By Samuetta Hill Drew
As we started the discussion last week about safety measures to use when driving during inclement or severe weather conditions, it was stated this week’s focus would be on driving during heavy rain and/or thunderstorms, as well as many other safety weather hazards which often accompany these types of weather patterns. Let’s not dilly dally, but rather jump right in and be straight forward – the fact of the matter is you should avoid driving during very heavy rain or a thunderstorm, if possible. The other fact of the matter is a majority of Alabama drivers don’t have a choice, between work obligations, taking children to school and picking them up, after school activities, along with other daily life situations driving in hazardous weather conditions sometimes is a must. Therefore, let’s try and stay as safe as possible while driving through various daily life scenarios because, there’s not a safe way to drive through a thunderstorm or very heavy rain.
During heavy rain the most obvious is turn on your wipers and maintain at the necessary pace required for visibility. A beam wiper blade will provide more uniform contact with the glass window in the rain. Remember it is suggested that windshield wipers be changed every 6-12 months for optimum performance.
- Turn your headlights on. Most recent cars’ headlights will automatically turn on if the weather gets a little dark outside. Headlights can help with visibility which is compromised during rainy weather conditions. All states require headlights to be used during low visibility. Some states require headlights if your wipers are being used.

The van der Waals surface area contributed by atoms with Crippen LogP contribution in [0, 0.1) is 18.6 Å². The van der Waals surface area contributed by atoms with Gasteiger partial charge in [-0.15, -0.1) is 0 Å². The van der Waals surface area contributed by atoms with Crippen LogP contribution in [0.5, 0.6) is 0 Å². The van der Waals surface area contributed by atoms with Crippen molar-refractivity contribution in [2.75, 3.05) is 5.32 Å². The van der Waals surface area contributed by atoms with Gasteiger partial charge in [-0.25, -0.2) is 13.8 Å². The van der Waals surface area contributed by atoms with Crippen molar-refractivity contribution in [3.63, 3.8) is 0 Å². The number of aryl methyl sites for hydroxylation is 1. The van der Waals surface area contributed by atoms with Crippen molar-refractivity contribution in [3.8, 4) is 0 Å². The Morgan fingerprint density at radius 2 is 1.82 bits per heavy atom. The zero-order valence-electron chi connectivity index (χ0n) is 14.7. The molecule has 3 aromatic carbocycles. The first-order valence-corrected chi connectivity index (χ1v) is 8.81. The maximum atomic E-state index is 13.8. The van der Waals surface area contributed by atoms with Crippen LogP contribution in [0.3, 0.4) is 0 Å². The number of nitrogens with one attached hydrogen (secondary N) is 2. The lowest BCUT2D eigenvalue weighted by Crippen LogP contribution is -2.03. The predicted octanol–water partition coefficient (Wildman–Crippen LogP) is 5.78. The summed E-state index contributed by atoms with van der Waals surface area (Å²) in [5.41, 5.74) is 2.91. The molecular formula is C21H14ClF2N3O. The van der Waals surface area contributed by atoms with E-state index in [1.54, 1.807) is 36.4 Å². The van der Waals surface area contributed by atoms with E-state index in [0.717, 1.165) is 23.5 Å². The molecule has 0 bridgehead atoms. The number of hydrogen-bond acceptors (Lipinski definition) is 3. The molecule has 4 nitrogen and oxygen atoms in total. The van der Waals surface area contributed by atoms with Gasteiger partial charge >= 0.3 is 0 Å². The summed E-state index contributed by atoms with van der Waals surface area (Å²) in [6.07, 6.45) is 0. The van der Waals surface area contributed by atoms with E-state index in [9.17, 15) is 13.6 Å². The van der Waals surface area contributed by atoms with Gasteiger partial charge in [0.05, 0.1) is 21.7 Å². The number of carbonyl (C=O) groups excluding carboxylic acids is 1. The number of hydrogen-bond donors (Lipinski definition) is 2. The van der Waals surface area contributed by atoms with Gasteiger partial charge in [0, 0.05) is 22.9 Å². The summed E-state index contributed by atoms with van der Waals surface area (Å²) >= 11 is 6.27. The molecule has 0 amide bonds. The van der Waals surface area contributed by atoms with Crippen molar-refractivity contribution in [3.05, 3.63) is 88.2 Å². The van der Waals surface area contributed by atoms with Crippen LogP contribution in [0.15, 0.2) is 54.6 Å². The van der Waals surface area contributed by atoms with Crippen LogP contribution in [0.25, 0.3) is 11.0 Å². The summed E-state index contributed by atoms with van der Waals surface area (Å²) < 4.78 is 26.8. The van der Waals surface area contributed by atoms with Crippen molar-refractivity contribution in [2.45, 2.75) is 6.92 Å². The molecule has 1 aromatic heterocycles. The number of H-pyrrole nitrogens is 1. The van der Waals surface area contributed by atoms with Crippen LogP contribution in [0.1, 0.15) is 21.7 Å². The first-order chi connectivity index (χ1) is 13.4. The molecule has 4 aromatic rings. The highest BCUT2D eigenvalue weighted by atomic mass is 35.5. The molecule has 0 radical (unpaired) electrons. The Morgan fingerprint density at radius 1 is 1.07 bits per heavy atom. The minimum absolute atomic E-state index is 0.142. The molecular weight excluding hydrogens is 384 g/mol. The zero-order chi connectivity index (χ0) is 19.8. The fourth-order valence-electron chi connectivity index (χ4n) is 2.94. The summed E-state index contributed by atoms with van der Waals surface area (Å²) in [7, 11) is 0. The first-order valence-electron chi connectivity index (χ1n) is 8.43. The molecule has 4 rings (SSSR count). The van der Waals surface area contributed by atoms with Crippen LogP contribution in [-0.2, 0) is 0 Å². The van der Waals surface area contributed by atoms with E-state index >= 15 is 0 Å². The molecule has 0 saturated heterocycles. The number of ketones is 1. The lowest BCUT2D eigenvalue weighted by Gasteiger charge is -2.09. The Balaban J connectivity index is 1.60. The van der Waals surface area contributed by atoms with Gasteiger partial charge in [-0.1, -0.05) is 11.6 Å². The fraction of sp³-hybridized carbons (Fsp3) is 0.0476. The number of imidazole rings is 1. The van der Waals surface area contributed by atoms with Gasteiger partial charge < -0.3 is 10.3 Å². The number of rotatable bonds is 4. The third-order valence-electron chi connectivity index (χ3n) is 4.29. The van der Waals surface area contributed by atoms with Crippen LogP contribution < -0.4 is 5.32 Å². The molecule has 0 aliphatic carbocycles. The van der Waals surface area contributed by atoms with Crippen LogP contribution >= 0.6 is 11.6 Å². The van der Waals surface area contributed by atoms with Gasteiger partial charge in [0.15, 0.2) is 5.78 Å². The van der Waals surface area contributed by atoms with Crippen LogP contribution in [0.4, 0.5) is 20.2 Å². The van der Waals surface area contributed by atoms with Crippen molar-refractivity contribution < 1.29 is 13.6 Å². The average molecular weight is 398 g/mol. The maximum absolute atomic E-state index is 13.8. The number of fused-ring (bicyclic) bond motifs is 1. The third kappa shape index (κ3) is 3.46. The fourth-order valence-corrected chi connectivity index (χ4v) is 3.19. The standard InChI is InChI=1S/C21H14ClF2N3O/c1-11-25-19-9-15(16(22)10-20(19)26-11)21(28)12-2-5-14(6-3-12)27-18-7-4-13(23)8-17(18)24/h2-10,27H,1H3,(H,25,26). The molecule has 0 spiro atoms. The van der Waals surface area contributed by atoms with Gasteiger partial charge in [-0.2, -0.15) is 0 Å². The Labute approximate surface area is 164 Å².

- Make sure your windows are kept clear. This may require you to use your defroster or air conditioner.
- Patience is a virtue which is required during this time. Reduce your speed and leave more room when stopping. Wet pavement may cause loss of traction and lead to sliding or hydroplaning.
- NEVER cross a flooded roadway. You never know how deep the water is and you may find yourself getting caught in a flash flooding situation. It is best to find an alternate route.
- Some believe the myth that keeping the vehicle on cruise control is best. This is not true. It is best to turn off your cruise control so the driver can control the necessary speed and be able to react to the conditions.
- Make sure you are aware of the local laws about driving with hazard lights blinking. Most states prohibit it because it becomes a distraction to other drivers.
- Waiting a thunderstorm out is always best. The duration of a typical storm is about 30 minutes. When this is not possible, it is best to turn on your emergency lights and pull over to the side of the road to wait it out. This is because of the many dangers associated with driving during a thunderstorm such as little or no visibility. So, don’t expect to see very much of what’s in front of you, not even a vehicle.
- Your vehicle’s traction is going to be very low during a thunderstorm. This means it will take longer to brake and reduce your overall control over the car.
- Driving through puddles of water is also a danger. These standing bodies of water can ultimately be somewhat deceiving. What may appear to be a harmless small body of water could be hiding mud, a pothole or a dangerous depth. Remember driving through just two feet of water can carry most cars off the road.
Other dangers associated with thunderstorms are heavy winds. The strength of these winds is sometimes strong enough to jerk your car, forcing you to keep a firm grip on the wheel to prevent ending up in another lane or on the side of the road. With strong winds often comes flying debris like tree limbs or other various objects. You must always stay alert.
Where one of the safer places to wait out a storm is your car with the exclusion of walled and roofed home, lightning poses another dangerous threat. This is why it is important to keep your windows and doors closed. Other drivers though may pose the most dangerous threat of all. Therefore, the driver must be acutely aware and alert when Keeping an Eye on Safety if driving during a thunderstorm. This is why waiting it out, if possible, continues to be the best safety measure to practice.